Rice: Stirring Up Trouble in International Trade

Aug 31, 2017 | 09:15 GMT

Global rice exports are currently concentrated among a handful of producers.

The world has consumed rice for centuries, but it has traded the grain for only a fraction of that time. 



  • Among basic commodities, rice is one of the most heavily protected by governments worldwide, particularly in the Asia-Pacific region.
  • The global rice market will likely be vulnerable to disruption in the short term as exports remain concentrated among a handful of producers.
  • The rice industry will continue to be a point of contention in international trade negotiations — especially those that involve the United States, the only major rice exporter in which the bulk of the population doesn't consider the grain a dietary staple.

To most of the world, rice is more than just a food; it's a staple of national history and cultural identity. Across South Asia, Southeast Asia and Africa, the grain is a key ingredient in the everyday diet and a cornerstone of regional economies. But in addition to being one of the world's most popular commodities, rice is among the most vulnerable. Rice exports are currently concentrated among a handful of producers, protective trade measures are rampant in the sector, and the grain's variants cannot be easily substituted for one another -- all factors that make the industry highly susceptible to disruptions in the market. These risks are unlikely to lessen in the near future, as rice seems all but certain to remain a sticking point in upcoming trade negotiations that involve the United States or its Asian competitors....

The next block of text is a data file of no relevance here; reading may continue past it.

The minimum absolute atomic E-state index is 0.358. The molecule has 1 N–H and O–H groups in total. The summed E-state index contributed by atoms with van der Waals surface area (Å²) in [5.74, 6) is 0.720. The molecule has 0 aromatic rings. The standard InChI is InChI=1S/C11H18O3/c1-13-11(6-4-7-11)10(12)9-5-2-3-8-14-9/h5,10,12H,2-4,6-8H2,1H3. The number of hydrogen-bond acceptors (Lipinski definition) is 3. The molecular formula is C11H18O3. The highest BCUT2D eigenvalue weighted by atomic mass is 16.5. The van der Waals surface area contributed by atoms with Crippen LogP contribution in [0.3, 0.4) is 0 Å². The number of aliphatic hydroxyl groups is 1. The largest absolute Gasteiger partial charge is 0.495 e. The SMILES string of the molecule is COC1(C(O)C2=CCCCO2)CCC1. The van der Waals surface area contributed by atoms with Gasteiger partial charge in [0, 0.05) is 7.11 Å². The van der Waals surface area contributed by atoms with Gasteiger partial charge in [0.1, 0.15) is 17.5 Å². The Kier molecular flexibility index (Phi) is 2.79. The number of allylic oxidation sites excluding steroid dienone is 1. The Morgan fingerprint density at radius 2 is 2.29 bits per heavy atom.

Keep Reading

Register to read three free articles

Proceed to sign up

Register Now

Already have an account?

Sign In